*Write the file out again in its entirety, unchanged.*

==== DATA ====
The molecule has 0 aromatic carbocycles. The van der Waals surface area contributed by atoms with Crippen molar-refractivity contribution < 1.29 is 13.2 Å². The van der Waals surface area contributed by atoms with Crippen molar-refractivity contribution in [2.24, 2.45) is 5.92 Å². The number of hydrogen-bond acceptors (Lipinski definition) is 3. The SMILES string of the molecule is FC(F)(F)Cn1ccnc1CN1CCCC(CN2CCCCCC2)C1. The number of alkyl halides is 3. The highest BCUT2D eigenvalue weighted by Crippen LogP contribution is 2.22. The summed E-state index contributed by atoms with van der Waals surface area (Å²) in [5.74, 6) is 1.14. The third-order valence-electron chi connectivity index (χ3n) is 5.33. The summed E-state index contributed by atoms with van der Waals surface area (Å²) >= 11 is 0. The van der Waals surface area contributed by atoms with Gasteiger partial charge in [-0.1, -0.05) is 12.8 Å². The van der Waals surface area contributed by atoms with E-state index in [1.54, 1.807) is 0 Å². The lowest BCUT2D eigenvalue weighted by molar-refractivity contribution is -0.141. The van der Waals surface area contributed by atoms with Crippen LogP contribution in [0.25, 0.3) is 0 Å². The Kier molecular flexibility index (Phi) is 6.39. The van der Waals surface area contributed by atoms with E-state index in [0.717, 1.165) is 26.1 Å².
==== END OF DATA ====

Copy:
The molecule has 0 aromatic carbocycles. The van der Waals surface area contributed by atoms with Crippen molar-refractivity contribution < 1.29 is 13.2 Å². The van der Waals surface area contributed by atoms with Crippen molar-refractivity contribution in [2.24, 2.45) is 5.92 Å². The number of hydrogen-bond acceptors (Lipinski definition) is 3. The SMILES string of the molecule is FC(F)(F)Cn1ccnc1CN1CCCC(CN2CCCCCC2)C1. The number of alkyl halides is 3. The highest BCUT2D eigenvalue weighted by Crippen LogP contribution is 2.22. The summed E-state index contributed by atoms with van der Waals surface area (Å²) in [5.74, 6) is 1.14. The third-order valence-electron chi connectivity index (χ3n) is 5.33. The summed E-state index contributed by atoms with van der Waals surface area (Å²) >= 11 is 0. The van der Waals surface area contributed by atoms with Gasteiger partial charge in [-0.1, -0.05) is 12.8 Å². The van der Waals surface area contributed by atoms with E-state index in [1.54, 1.807) is 0 Å². The lowest BCUT2D eigenvalue weighted by molar-refractivity contribution is -0.141. The van der Waals surface area contributed by atoms with Crippen LogP contribution in [0.25, 0.3) is 0 Å². The Kier molecular flexibility index (Phi) is 6.39. The van der Waals surface area contributed by atoms with E-state index in [0.717, 1.165) is 26.1 Å².